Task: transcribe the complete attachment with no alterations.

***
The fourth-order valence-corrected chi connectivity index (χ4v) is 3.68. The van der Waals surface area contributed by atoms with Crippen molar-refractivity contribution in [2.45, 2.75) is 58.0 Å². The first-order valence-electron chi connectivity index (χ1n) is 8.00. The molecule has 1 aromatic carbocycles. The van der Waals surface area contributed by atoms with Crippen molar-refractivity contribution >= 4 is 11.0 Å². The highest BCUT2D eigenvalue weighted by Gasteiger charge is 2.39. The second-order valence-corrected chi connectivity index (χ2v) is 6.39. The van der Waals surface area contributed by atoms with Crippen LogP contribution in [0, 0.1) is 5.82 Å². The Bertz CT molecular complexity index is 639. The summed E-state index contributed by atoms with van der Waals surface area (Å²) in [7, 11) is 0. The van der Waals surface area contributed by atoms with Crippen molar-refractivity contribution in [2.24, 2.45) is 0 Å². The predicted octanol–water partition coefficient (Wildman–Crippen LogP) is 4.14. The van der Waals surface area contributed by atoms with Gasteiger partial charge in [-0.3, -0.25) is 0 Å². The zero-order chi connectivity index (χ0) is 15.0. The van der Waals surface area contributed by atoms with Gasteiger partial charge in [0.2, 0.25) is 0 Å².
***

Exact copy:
The fourth-order valence-corrected chi connectivity index (χ4v) is 3.68. The van der Waals surface area contributed by atoms with Crippen molar-refractivity contribution in [2.45, 2.75) is 58.0 Å². The first-order valence-electron chi connectivity index (χ1n) is 8.00. The molecule has 1 aromatic carbocycles. The van der Waals surface area contributed by atoms with Crippen molar-refractivity contribution >= 4 is 11.0 Å². The highest BCUT2D eigenvalue weighted by Gasteiger charge is 2.39. The second-order valence-corrected chi connectivity index (χ2v) is 6.39. The van der Waals surface area contributed by atoms with Crippen LogP contribution in [0, 0.1) is 5.82 Å². The Bertz CT molecular complexity index is 639. The summed E-state index contributed by atoms with van der Waals surface area (Å²) in [7, 11) is 0. The van der Waals surface area contributed by atoms with Crippen molar-refractivity contribution in [2.24, 2.45) is 0 Å². The predicted octanol–water partition coefficient (Wildman–Crippen LogP) is 4.14. The van der Waals surface area contributed by atoms with Gasteiger partial charge in [-0.3, -0.25) is 0 Å². The zero-order chi connectivity index (χ0) is 15.0. The van der Waals surface area contributed by atoms with Gasteiger partial charge in [0.2, 0.25) is 0 Å².